Chapter 8 Categorising What We Study and What We Analyse, and the Exercise of Interpretation
CollectionEuropean Research Council (ERC)
A lot of qualitative researchers have a healthy wariness about straightforward categorisation and modelling endeavours undertaken by quantitative researchers. Too often, variables and measurements are too rigid in quantitative analysis to take stock of all the complexity and context-dependency of human behaviour, attitudes and identities. In the worst-case scenario for migration studies, this leads to oversimplification, essentialisation and culturalism. In line with King et al. (1994), I would, however, in this chapter, like to plead for qualitative researchers to take into account that, in terms of challenges of validity and reliability, we have a lot to learn from each other. Acknowledging that qualitative research has its distinctive advantages (Brady and Collier 2004), I will argue that choices in categorisation, case selection and research design are of crucial importance, perhaps even more in qualitative studies than in quantitative studies, even if in both methodological traditions we are confronted with similar challenges. Being transparent and reflecting on the consequences of our choices of categorisation, analysis and interpretation is of crucial importance. It is too easy to think that qualitative research would, by definition, be better equipped in doing justice to the phenomena we wish to study in the field of migration, especially if our research focusses on migrants.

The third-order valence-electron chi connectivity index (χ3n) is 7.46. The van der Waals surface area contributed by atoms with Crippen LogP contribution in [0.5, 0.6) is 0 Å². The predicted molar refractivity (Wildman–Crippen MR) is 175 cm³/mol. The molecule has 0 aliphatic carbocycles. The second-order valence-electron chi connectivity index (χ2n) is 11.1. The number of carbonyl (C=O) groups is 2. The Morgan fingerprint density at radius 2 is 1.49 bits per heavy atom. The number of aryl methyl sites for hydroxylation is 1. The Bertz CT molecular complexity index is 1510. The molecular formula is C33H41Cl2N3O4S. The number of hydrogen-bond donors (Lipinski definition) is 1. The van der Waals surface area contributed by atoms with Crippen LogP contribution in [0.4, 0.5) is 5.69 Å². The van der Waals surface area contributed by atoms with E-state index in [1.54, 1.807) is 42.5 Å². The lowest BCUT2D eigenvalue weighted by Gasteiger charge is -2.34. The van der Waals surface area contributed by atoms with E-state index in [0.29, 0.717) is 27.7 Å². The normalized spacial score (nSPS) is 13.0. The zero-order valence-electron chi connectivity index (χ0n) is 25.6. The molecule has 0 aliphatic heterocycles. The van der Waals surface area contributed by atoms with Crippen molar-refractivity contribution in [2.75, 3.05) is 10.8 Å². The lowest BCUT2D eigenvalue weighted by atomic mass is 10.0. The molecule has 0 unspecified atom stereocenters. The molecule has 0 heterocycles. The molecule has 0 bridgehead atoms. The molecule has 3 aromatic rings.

KeywordsCategorisation; Ethnic minorities; Migration Methodology; Comparison; Validity; Reliability; Control-group; Brussels; Demography; Dependent and independent variables; European Union; Labour economics; Qualitative research; Research design; Social science; Unemployment
Publication date and placeCham, 2018
Migration, immigration & emigration